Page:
US Vice-President Al Gore nailed his colours to the environmental mast when in office by publishing a book called Earth in the Balance: Ecology and the Human Spirit. But when he ran for president in 2000 he kept his mouth pretty firmly shut about such issues. There are no votes.
There are brief eruptions that look almost like change. The July 2005 Gleneagles summit of the G8 nations (the wealthy) looked set to make progress on climate change. The European leaders almost promised progress. The chairman’s summary of the meeting said, “All of us agreed that climate change is happening now, that human activity is contributing to it, and that it could affect every part of the globe.” It added that “we resolved to take urgent action to meet the challenges we face.”
What is that action? It is “a new Dialogue between the G8 nations and other countries with significant energy needs, consistent with the aims and principles of the UN Framework Convention on Climate Change.”
Michael McCarthy, environment editor for the Independent newspaper in the UK wrote after the meeting that the agreement to talk to the leading developing nations, whose greenhouse emissions are rapidly increasing, “is the most important step to counter climate change since the signing of the Kyoto Protocol in 1997”.4 The tragedy is that he is right. So very little is happening that those concerned about these issues now numbly grasp at straws and report “progress”.
Business as usual
How can we be so stupid, so short-sighted? How can we ignore the suffering of billions, the threats to other species, and the links between the two?
The answer is bleakly simple: we cannot get these issues on our political radar screens. The poor, the majority in many developing countries, have little or no political power. Those with political power are not affected. Democracy cannot seem to cope with serious, complex issues that do not affect voters’ daily lives, and yet democracy is the best political system available.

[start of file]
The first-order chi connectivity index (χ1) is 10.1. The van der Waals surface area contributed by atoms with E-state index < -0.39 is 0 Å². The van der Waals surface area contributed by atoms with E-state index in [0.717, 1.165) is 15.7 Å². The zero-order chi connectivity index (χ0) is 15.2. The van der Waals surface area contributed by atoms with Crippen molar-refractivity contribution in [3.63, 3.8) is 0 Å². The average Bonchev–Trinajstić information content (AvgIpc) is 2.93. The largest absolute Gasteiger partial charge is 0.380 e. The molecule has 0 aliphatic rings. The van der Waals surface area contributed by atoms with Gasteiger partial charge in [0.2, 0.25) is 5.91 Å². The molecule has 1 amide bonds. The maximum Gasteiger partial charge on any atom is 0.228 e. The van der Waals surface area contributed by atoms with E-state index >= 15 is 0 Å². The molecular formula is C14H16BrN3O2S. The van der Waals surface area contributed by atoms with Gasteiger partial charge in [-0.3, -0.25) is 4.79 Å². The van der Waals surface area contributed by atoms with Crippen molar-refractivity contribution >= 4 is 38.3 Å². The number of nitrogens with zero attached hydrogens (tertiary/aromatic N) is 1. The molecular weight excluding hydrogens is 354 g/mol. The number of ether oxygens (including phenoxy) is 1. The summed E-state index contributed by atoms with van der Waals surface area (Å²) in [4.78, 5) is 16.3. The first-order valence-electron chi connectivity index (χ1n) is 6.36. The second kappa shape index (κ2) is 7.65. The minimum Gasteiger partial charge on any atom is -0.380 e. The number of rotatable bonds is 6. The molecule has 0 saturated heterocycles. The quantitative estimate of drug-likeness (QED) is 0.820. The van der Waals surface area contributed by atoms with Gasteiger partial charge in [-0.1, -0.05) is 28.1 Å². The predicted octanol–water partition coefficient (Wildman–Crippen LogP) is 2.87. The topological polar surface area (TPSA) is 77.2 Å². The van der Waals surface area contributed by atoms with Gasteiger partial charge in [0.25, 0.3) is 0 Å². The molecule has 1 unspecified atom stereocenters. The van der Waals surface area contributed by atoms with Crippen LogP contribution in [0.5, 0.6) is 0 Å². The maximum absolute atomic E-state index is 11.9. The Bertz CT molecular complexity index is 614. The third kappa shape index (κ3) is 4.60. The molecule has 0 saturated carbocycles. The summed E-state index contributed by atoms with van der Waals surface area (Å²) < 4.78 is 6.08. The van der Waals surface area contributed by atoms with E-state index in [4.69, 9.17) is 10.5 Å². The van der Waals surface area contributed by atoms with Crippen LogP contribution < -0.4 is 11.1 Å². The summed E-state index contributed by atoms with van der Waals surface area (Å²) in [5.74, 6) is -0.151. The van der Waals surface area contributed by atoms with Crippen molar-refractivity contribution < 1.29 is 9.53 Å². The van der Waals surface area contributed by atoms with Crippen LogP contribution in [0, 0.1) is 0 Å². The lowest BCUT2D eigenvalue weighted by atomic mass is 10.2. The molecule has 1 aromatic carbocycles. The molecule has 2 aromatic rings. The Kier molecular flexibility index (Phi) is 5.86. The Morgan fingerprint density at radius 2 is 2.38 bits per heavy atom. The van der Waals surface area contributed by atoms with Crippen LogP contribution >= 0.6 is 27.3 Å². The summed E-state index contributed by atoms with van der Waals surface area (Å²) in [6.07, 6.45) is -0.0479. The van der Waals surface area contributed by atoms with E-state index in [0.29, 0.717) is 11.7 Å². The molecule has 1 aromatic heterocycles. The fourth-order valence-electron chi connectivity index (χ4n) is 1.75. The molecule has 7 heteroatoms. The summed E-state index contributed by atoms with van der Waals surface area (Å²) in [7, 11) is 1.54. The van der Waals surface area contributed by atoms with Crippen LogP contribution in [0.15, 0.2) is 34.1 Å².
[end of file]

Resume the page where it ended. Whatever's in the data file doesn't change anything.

I will not be killed by climate change or poverty. I am passionate about these issues because as a young man I chose to watch them, and have been held spellbound for the past 40 years at our failure to cope with them.
The question that got me started – how can Tanzania develop without destroying its environmental assets? – has not been answered over all those years. There were about 15 million Tanzanians when I lived there. There are about 37 million today. That population growth has taken its toll on natural habitat. Although the national income per head is only $290 – well below a dollar a day, and low even for Africa – the economy has been growing rapidly lately, and some commentators see it poised for an economic take-off. Yet there is no concern in Tanzania about the sustainability of such a take-off.
When Ethiopia and a swath of countries south of the Sahara sank into drought and famine in the mid-1980s, Irish rocker Bob Geldof organized the Band Aid single and Live Aid concerts and raised millions of dollars for Africa. He asked me to form a committee to help spend the money. We thought back then that famine would never be allowed in Africa again after all this attention. But it has come and gone regularly there over the past 20 years. As the leaders deliberated in Scotland, and as a gracefully ageing Geldof demanded action, children were dying steadily of hunger in Niger.
The question now is not so much “How could we have learned so little in all these years?” but “How could we have learned so much and done so little?” We understand the causes and cures of environmental degradation. We know roughly how nations pull themselves out of poverty.
Dylan’s song was prophetic almost half a century ago. Now the prophecy has been, and is being, chillingly fulfilled: “sad forests”, “dead oceans”, “where the people are many and their hands are all empty”, “where hunger is ugly, where souls are forgotten”.
How did he get it so right so long ago? It is not too late to listen and act. But we will neither listen nor act.
Hard Rain 1st edition, May 2006
1 James Gustave Speth, Red Sky at Morning: America and the Crisis of the Global Environment (New Haven, CT, 2004, Yale University Press)
2 Branko Milanovic and Shlomo Yitzhaki, “Decomposing World Income Distribution: Does the World Have a Middle Class?” (Washington, DC, 2001, The World Bank)
3 Jeffrey Sachs, “The End of Poverty”, Time, New York: 14 March 2005, Vol. 165, Iss. 11, pg. 42
4 Michael McCarthy, “Most important move on the environment since Kyoto”, Independent, London: 9 July 2005